d) Have a mouse pointer near your finger, and not touch things directly. Use Apple track-pad style tap-and-drag gestures. This is not the point of direct finger manipulation. This is “like a laptop but worse” and has little reason to exist. You’d have to keep remembering whether you were in direct touch mode or “drag the arrow” mode.

    e) Require extra force for a “real” tap. So you have a light tap vs. a hard tap: extra complexity, non-intuitive, easy for the user to get wrong (even with click feedback, as in Blackberry’s failed experiment), more expensive to build, would complicate the whole device just for the sake of one browser plugin, and would cause cramps that light touches do not.

    Even if you ignore battery, slowdowns and crashes (and these are real), you CANNOT design a touchscreen to use current Flash sites well. It’s not that Apple has refused. It cannot, logically, be done. A finger is not a mouse, and Flash sites are designed to expect a mouse pointer in vital, fundamental ways.

    So there IS NO GOOD solution to Flash on a touchscreen right now. If not having Flash is unacceptable, then so is having Flash that doesn’t work! No tablet, from Apple or Android or anyone, can make that go away.

    But the market won’t reject the iPad over Flash any more than they did the iPhone and iPod. They will snap it up despite the lack of Flash, and get good value from it, and enjoy real games instead of Flash games, and wait for a real Hulu app (which is supposedly coming).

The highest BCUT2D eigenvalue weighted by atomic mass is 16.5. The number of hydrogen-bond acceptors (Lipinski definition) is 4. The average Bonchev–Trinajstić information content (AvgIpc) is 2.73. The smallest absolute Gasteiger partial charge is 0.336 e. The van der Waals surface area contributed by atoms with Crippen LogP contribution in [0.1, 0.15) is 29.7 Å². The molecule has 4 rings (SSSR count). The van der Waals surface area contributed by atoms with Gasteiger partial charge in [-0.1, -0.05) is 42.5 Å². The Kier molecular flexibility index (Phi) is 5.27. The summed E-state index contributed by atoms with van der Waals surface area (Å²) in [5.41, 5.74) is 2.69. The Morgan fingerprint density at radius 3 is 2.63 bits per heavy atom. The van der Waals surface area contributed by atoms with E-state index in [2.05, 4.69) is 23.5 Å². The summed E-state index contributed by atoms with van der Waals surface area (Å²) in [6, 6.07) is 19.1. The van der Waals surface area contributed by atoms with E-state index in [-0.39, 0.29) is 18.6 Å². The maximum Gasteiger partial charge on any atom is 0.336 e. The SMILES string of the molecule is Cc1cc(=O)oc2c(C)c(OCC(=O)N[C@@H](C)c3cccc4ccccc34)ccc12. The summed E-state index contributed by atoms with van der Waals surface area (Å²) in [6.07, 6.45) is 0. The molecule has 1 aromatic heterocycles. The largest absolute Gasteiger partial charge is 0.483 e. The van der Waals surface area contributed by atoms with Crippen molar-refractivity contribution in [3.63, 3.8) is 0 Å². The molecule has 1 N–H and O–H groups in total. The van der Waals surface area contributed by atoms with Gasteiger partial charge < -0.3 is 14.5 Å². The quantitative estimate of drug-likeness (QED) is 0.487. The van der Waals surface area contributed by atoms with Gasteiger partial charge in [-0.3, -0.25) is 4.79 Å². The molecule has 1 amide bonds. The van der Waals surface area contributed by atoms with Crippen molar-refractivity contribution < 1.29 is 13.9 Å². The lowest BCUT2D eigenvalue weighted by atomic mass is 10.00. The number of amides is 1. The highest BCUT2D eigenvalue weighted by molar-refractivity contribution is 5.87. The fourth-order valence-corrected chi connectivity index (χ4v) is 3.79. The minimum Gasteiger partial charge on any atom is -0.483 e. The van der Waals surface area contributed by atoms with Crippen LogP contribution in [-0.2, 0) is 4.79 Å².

The vocal minority of Flash defenders will continue to complain—but they’ll still have no good, intuitive solution to offer for the mouseover problem. They themselves would HATE Flash on the iPad if they actually tried it. Many sites couldn’t work anyway (they NEED a mouse) and what did run would be slow and crashy and burn battery.

    (And yes, these videos are a big embarrassment! Dumb. Unless they know those specific sites are moving to a non-Flash solution! Sooner or later they’ll have to.)
     
  23. e-coli macrumors 68000

    e-coli

    Joined:
    Jul 27, 2002
    #73
    I was just thinking about this last night...that it's ripe for a lawsuit.

    I think it's immoral to blatantly show content that isn't supported.

    Boo.
     
  24. coolfactor macrumors 601

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    Jul 29, 2002
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    Vancouver, BC
    #74
    Care to back that up with some hard numbers?

    I played the sample video and CPU usage for WebKit (the latest nightly) hovered around 40%. Not enough to get my fans going like Flash does, even simple rotating banners on websites.
     
  25. ugp macrumors 65816

    ugp

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    #75
    I wonder why Apple doesn't do their own advertising. Seems like it would save them money.